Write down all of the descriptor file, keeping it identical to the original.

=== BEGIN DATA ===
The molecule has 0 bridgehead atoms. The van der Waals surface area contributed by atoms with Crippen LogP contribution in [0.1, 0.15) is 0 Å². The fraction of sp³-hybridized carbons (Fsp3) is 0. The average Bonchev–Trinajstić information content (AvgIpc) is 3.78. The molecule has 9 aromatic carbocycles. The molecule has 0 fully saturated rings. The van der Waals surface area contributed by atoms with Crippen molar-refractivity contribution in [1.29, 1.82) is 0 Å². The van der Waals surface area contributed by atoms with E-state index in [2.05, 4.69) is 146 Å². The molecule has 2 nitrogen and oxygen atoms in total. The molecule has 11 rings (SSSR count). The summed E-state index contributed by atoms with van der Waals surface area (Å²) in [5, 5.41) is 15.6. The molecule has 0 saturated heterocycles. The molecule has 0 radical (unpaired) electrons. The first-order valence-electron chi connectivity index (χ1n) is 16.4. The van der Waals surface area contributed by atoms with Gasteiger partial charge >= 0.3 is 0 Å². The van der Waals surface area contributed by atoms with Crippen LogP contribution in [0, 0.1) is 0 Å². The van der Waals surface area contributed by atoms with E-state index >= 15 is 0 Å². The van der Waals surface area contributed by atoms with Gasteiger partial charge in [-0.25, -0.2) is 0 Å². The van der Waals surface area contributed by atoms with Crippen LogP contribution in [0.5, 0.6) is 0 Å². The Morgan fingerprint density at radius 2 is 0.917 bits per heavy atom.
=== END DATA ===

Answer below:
The molecule has 0 bridgehead atoms. The van der Waals surface area contributed by atoms with Crippen LogP contribution in [0.1, 0.15) is 0 Å². The fraction of sp³-hybridized carbons (Fsp3) is 0. The average Bonchev–Trinajstić information content (AvgIpc) is 3.78. The molecule has 9 aromatic carbocycles. The molecule has 0 fully saturated rings. The van der Waals surface area contributed by atoms with Crippen molar-refractivity contribution in [1.29, 1.82) is 0 Å². The van der Waals surface area contributed by atoms with E-state index in [2.05, 4.69) is 146 Å². The molecule has 2 nitrogen and oxygen atoms in total. The molecule has 11 rings (SSSR count). The summed E-state index contributed by atoms with van der Waals surface area (Å²) in [5, 5.41) is 15.6. The molecule has 0 saturated heterocycles. The molecule has 0 radical (unpaired) electrons. The first-order valence-electron chi connectivity index (χ1n) is 16.4. The van der Waals surface area contributed by atoms with Gasteiger partial charge >= 0.3 is 0 Å². The van der Waals surface area contributed by atoms with Crippen LogP contribution in [0, 0.1) is 0 Å². The van der Waals surface area contributed by atoms with E-state index >= 15 is 0 Å². The van der Waals surface area contributed by atoms with Gasteiger partial charge in [-0.25, -0.2) is 0 Å². The van der Waals surface area contributed by atoms with Crippen LogP contribution in [0.5, 0.6) is 0 Å². The Morgan fingerprint density at radius 2 is 0.917 bits per heavy atom.